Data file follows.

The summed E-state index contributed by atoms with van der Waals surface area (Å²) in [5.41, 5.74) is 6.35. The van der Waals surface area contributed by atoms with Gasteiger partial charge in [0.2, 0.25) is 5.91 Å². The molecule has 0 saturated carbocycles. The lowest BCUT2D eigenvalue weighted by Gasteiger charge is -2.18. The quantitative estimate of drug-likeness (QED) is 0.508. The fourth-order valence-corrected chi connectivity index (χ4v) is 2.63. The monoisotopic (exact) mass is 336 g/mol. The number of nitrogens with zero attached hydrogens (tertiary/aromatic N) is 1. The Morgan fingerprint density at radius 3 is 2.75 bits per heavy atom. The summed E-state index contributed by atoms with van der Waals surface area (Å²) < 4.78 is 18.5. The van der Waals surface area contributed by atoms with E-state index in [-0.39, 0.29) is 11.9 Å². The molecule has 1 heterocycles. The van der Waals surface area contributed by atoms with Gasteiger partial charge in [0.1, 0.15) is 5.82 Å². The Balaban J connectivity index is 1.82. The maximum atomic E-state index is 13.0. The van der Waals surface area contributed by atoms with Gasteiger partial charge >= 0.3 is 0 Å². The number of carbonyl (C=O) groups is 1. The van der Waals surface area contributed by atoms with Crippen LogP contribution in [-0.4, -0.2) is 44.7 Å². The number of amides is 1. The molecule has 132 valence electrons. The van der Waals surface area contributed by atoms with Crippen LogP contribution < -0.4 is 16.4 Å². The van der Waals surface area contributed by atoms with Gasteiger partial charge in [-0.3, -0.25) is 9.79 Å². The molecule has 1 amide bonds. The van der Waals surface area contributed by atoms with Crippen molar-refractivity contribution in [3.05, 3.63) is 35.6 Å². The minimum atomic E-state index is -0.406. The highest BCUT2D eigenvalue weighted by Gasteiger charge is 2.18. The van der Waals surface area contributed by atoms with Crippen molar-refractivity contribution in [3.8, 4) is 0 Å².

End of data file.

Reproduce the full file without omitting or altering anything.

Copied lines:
The summed E-state index contributed by atoms with van der Waals surface area (Å²) in [5.41, 5.74) is 6.35. The van der Waals surface area contributed by atoms with Gasteiger partial charge in [0.2, 0.25) is 5.91 Å². The molecule has 0 saturated carbocycles. The lowest BCUT2D eigenvalue weighted by Gasteiger charge is -2.18. The quantitative estimate of drug-likeness (QED) is 0.508. The fourth-order valence-corrected chi connectivity index (χ4v) is 2.63. The monoisotopic (exact) mass is 336 g/mol. The number of nitrogens with zero attached hydrogens (tertiary/aromatic N) is 1. The Morgan fingerprint density at radius 3 is 2.75 bits per heavy atom. The summed E-state index contributed by atoms with van der Waals surface area (Å²) < 4.78 is 18.5. The van der Waals surface area contributed by atoms with E-state index in [-0.39, 0.29) is 11.9 Å². The molecule has 1 heterocycles. The van der Waals surface area contributed by atoms with Gasteiger partial charge in [0.1, 0.15) is 5.82 Å². The Balaban J connectivity index is 1.82. The maximum atomic E-state index is 13.0. The van der Waals surface area contributed by atoms with Gasteiger partial charge >= 0.3 is 0 Å². The number of carbonyl (C=O) groups is 1. The van der Waals surface area contributed by atoms with Crippen LogP contribution in [-0.4, -0.2) is 44.7 Å². The number of amides is 1. The molecule has 132 valence electrons. The van der Waals surface area contributed by atoms with Crippen LogP contribution < -0.4 is 16.4 Å². The van der Waals surface area contributed by atoms with Gasteiger partial charge in [-0.3, -0.25) is 9.79 Å². The molecule has 1 amide bonds. The van der Waals surface area contributed by atoms with Crippen molar-refractivity contribution in [3.05, 3.63) is 35.6 Å². The minimum atomic E-state index is -0.406. The highest BCUT2D eigenvalue weighted by Gasteiger charge is 2.18. The van der Waals surface area contributed by atoms with Crippen molar-refractivity contribution in [3.8, 4) is 0 Å².